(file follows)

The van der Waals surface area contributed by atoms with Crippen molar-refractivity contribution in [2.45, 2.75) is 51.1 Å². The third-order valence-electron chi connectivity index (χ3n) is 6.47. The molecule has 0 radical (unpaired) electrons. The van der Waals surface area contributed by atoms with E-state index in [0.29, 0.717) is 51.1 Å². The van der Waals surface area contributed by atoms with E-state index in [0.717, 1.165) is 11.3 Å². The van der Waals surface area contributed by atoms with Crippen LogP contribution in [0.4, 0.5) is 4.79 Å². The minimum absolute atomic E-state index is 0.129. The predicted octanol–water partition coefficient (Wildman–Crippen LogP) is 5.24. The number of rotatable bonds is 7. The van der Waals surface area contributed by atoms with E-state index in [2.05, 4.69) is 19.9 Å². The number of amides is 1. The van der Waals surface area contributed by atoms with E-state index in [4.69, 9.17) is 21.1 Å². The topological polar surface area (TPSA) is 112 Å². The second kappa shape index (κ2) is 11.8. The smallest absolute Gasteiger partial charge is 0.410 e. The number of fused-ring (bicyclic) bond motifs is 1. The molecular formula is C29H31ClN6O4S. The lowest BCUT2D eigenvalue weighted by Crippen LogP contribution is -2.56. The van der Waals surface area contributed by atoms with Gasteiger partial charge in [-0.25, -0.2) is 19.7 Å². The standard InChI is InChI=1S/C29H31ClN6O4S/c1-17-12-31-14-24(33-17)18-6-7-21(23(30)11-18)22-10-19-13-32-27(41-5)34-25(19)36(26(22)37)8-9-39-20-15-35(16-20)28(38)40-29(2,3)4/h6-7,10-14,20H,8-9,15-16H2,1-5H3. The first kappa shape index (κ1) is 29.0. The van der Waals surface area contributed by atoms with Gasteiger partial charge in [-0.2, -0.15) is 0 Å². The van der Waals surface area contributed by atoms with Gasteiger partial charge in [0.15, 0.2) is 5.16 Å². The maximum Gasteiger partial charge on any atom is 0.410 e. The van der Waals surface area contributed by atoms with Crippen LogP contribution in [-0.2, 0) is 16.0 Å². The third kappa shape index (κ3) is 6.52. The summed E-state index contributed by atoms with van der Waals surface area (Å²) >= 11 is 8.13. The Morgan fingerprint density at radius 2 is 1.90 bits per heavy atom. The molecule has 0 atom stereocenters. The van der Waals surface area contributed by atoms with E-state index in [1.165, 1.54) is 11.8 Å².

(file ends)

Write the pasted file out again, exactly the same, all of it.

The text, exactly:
The van der Waals surface area contributed by atoms with Crippen molar-refractivity contribution in [2.45, 2.75) is 51.1 Å². The third-order valence-electron chi connectivity index (χ3n) is 6.47. The molecule has 0 radical (unpaired) electrons. The van der Waals surface area contributed by atoms with E-state index in [0.29, 0.717) is 51.1 Å². The van der Waals surface area contributed by atoms with E-state index in [0.717, 1.165) is 11.3 Å². The van der Waals surface area contributed by atoms with Crippen LogP contribution in [0.4, 0.5) is 4.79 Å². The minimum absolute atomic E-state index is 0.129. The predicted octanol–water partition coefficient (Wildman–Crippen LogP) is 5.24. The number of rotatable bonds is 7. The van der Waals surface area contributed by atoms with E-state index in [2.05, 4.69) is 19.9 Å². The number of amides is 1. The van der Waals surface area contributed by atoms with E-state index in [4.69, 9.17) is 21.1 Å². The topological polar surface area (TPSA) is 112 Å². The second kappa shape index (κ2) is 11.8. The smallest absolute Gasteiger partial charge is 0.410 e. The number of fused-ring (bicyclic) bond motifs is 1. The molecular formula is C29H31ClN6O4S. The lowest BCUT2D eigenvalue weighted by Crippen LogP contribution is -2.56. The van der Waals surface area contributed by atoms with Gasteiger partial charge in [-0.25, -0.2) is 19.7 Å². The standard InChI is InChI=1S/C29H31ClN6O4S/c1-17-12-31-14-24(33-17)18-6-7-21(23(30)11-18)22-10-19-13-32-27(41-5)34-25(19)36(26(22)37)8-9-39-20-15-35(16-20)28(38)40-29(2,3)4/h6-7,10-14,20H,8-9,15-16H2,1-5H3. The first kappa shape index (κ1) is 29.0. The van der Waals surface area contributed by atoms with Gasteiger partial charge in [-0.2, -0.15) is 0 Å². The van der Waals surface area contributed by atoms with Gasteiger partial charge in [0.15, 0.2) is 5.16 Å². The maximum Gasteiger partial charge on any atom is 0.410 e. The van der Waals surface area contributed by atoms with Crippen LogP contribution in [-0.2, 0) is 16.0 Å². The third kappa shape index (κ3) is 6.52. The summed E-state index contributed by atoms with van der Waals surface area (Å²) >= 11 is 8.13. The Morgan fingerprint density at radius 2 is 1.90 bits per heavy atom. The molecule has 0 atom stereocenters. The van der Waals surface area contributed by atoms with E-state index in [1.165, 1.54) is 11.8 Å².